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Customs broker admits to scheme to export millions of cigarettes into Mexico


A Texas man could be facing a decade in federal prison after he admitted to attempting to smuggle millions of contraband cigarettes into Mexico.

Eighty year old Texas resident Jose Francisco Guerra pled guilty to charges related to a cigarette smuggling attempt, according to a May 26 news release from the U.S. Attorney’s Office Southern District of Texas.

Guerra owns and operates a customs brokering service called Victor M. Guerra Inc. out of Hidalgo.

The investigation into the cigarette smuggling scheme began on January 15, 2020, when police stopped a semi truck hauling approximately 17 million cigarettes en route to a location in Mexico.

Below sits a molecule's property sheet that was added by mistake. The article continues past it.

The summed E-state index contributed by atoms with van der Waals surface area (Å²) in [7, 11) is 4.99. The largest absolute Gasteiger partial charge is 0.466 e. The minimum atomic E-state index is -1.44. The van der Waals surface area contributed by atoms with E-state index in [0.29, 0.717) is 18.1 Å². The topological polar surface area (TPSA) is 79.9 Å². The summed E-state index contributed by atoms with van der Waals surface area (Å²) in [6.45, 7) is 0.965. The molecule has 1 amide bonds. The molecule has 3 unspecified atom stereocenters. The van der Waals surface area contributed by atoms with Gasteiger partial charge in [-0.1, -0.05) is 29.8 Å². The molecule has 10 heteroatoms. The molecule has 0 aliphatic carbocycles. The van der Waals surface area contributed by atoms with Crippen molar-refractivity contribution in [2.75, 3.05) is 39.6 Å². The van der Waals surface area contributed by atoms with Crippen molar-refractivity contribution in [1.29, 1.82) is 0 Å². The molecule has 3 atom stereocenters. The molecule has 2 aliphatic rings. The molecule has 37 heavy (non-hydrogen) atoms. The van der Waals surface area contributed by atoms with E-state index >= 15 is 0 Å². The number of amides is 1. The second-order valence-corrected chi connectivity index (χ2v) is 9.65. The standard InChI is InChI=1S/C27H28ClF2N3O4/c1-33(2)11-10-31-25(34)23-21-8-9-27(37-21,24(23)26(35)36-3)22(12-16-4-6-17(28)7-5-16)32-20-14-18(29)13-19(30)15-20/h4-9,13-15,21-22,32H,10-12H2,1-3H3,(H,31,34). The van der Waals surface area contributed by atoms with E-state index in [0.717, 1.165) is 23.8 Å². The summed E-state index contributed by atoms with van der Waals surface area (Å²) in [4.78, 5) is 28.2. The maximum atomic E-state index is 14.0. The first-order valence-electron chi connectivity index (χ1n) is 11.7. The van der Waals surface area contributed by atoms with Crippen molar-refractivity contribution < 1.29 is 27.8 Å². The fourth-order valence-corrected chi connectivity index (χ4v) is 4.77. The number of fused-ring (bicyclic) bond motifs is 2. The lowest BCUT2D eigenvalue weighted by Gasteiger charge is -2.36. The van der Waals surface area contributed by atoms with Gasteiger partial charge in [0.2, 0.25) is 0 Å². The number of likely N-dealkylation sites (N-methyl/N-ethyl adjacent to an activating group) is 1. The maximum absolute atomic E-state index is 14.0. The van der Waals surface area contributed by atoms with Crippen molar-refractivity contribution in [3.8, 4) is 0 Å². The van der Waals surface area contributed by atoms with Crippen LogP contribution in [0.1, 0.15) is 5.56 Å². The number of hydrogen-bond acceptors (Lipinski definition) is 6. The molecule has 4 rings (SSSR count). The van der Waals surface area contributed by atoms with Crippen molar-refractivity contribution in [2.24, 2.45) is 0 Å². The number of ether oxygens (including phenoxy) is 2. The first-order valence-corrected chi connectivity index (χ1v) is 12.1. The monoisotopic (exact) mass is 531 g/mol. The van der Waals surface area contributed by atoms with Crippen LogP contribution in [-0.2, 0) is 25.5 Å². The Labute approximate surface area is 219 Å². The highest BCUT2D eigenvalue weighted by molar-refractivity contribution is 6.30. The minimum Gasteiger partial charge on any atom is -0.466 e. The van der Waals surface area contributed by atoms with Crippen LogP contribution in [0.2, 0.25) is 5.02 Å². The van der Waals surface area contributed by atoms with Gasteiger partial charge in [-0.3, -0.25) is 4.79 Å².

Officers discovered that the shipping manifest had been falsified as to the vehicle’s contents, and the cigarettes lacked the applicable tax stamp as Texas law requires.

Investigators tracked the shipment of cigarettes to a warehouse in Hidalgo that was controlled and operated by Guerra.

Investigators then learned that Guerra operated a second warehouse in McAllen.

Both warehouses contained a total of 422,917,800 contraband cigarettes that were marked for shipment into Mexico.

The total value of the seized contraband cigarettes and other equipment is estimated at approximately $88 million, federal authorities say.

Guerra admitted to knowingly scheming to smuggle illegal cigarettes into Mexico and agreed to forfeit his customs broker license, pay a fine and forfeit his interest in the cigarettes and items seized from his warehouse.

Guerra’s sentencing date has not yet been set. He faces up to 10 years on federal prison and a fine of $250,000.

The investigation into the scheme was conducted by the Immigration and Customs Enforcement’s Homeland Security Investigations with assistance from the Texas Department of Public Safety.


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